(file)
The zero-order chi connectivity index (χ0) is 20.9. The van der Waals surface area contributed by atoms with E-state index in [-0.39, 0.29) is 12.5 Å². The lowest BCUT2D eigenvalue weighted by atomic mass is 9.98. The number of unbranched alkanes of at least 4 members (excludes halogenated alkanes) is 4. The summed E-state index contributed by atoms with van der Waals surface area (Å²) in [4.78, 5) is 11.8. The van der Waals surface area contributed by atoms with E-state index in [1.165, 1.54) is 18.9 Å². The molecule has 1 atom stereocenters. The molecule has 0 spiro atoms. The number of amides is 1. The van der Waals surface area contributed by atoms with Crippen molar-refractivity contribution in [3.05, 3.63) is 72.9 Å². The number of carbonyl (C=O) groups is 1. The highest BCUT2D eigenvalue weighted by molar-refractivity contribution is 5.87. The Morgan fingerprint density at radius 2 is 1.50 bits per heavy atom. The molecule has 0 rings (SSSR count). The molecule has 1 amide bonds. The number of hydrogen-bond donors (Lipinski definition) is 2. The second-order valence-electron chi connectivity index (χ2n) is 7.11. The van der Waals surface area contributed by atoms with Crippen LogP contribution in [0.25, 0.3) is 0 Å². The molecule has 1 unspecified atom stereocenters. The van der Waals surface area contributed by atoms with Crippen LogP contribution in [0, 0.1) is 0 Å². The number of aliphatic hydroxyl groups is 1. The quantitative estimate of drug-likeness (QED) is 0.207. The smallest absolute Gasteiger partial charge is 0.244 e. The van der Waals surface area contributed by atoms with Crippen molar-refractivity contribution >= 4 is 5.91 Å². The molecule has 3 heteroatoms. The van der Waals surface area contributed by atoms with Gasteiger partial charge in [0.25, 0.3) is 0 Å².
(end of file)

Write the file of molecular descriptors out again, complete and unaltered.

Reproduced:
The zero-order chi connectivity index (χ0) is 20.9. The van der Waals surface area contributed by atoms with E-state index in [-0.39, 0.29) is 12.5 Å². The lowest BCUT2D eigenvalue weighted by atomic mass is 9.98. The number of unbranched alkanes of at least 4 members (excludes halogenated alkanes) is 4. The summed E-state index contributed by atoms with van der Waals surface area (Å²) in [4.78, 5) is 11.8. The van der Waals surface area contributed by atoms with E-state index in [1.165, 1.54) is 18.9 Å². The molecule has 1 atom stereocenters. The molecule has 0 spiro atoms. The number of amides is 1. The van der Waals surface area contributed by atoms with Crippen molar-refractivity contribution in [3.05, 3.63) is 72.9 Å². The number of carbonyl (C=O) groups is 1. The highest BCUT2D eigenvalue weighted by molar-refractivity contribution is 5.87. The Morgan fingerprint density at radius 2 is 1.50 bits per heavy atom. The molecule has 0 rings (SSSR count). The molecule has 1 amide bonds. The number of hydrogen-bond donors (Lipinski definition) is 2. The second-order valence-electron chi connectivity index (χ2n) is 7.11. The van der Waals surface area contributed by atoms with Crippen LogP contribution in [0.25, 0.3) is 0 Å². The molecule has 1 unspecified atom stereocenters. The van der Waals surface area contributed by atoms with Crippen LogP contribution in [0, 0.1) is 0 Å². The number of aliphatic hydroxyl groups is 1. The quantitative estimate of drug-likeness (QED) is 0.207. The smallest absolute Gasteiger partial charge is 0.244 e. The van der Waals surface area contributed by atoms with Crippen molar-refractivity contribution >= 4 is 5.91 Å². The molecule has 3 heteroatoms. The van der Waals surface area contributed by atoms with Gasteiger partial charge in [0.25, 0.3) is 0 Å².